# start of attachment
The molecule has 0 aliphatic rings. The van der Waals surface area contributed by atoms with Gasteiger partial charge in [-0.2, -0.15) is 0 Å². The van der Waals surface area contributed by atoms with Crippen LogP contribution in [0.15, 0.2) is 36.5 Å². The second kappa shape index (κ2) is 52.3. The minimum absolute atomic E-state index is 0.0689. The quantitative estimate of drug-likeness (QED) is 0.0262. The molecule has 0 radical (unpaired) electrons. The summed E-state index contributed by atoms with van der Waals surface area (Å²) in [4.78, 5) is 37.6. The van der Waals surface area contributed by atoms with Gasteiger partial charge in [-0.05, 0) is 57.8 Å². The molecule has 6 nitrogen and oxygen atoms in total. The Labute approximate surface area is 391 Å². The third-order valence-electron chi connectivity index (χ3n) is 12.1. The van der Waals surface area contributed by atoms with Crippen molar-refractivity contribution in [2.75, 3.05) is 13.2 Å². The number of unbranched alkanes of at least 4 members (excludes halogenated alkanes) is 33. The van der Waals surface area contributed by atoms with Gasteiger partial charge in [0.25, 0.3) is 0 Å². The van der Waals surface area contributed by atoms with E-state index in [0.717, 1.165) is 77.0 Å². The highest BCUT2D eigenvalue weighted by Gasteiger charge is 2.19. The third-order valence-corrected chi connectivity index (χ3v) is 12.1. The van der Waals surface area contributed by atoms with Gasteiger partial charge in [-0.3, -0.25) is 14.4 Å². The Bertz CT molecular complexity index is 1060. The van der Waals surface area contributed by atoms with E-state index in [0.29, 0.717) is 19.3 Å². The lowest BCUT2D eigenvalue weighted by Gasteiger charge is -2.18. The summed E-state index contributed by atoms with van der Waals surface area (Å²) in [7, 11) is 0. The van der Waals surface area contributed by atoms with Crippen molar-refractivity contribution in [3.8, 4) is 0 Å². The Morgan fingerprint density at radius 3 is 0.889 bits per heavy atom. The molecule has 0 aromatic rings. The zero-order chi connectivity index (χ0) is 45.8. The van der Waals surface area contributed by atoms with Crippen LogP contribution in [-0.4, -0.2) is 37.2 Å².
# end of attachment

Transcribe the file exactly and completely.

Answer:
The molecule has 0 aliphatic rings. The van der Waals surface area contributed by atoms with Gasteiger partial charge in [-0.2, -0.15) is 0 Å². The van der Waals surface area contributed by atoms with Crippen LogP contribution in [0.15, 0.2) is 36.5 Å². The second kappa shape index (κ2) is 52.3. The minimum absolute atomic E-state index is 0.0689. The quantitative estimate of drug-likeness (QED) is 0.0262. The molecule has 0 radical (unpaired) electrons. The summed E-state index contributed by atoms with van der Waals surface area (Å²) in [4.78, 5) is 37.6. The van der Waals surface area contributed by atoms with Gasteiger partial charge in [-0.05, 0) is 57.8 Å². The molecule has 6 nitrogen and oxygen atoms in total. The Labute approximate surface area is 391 Å². The third-order valence-electron chi connectivity index (χ3n) is 12.1. The van der Waals surface area contributed by atoms with Crippen molar-refractivity contribution in [2.75, 3.05) is 13.2 Å². The number of unbranched alkanes of at least 4 members (excludes halogenated alkanes) is 33. The van der Waals surface area contributed by atoms with Gasteiger partial charge in [0.25, 0.3) is 0 Å². The van der Waals surface area contributed by atoms with E-state index in [0.717, 1.165) is 77.0 Å². The highest BCUT2D eigenvalue weighted by Gasteiger charge is 2.19. The third-order valence-corrected chi connectivity index (χ3v) is 12.1. The van der Waals surface area contributed by atoms with Gasteiger partial charge in [-0.3, -0.25) is 14.4 Å². The Bertz CT molecular complexity index is 1060. The van der Waals surface area contributed by atoms with E-state index in [0.29, 0.717) is 19.3 Å². The lowest BCUT2D eigenvalue weighted by Gasteiger charge is -2.18. The summed E-state index contributed by atoms with van der Waals surface area (Å²) in [7, 11) is 0. The van der Waals surface area contributed by atoms with Crippen molar-refractivity contribution in [3.8, 4) is 0 Å². The Morgan fingerprint density at radius 3 is 0.889 bits per heavy atom. The molecule has 0 aromatic rings. The zero-order chi connectivity index (χ0) is 45.8. The van der Waals surface area contributed by atoms with Crippen LogP contribution in [-0.4, -0.2) is 37.2 Å².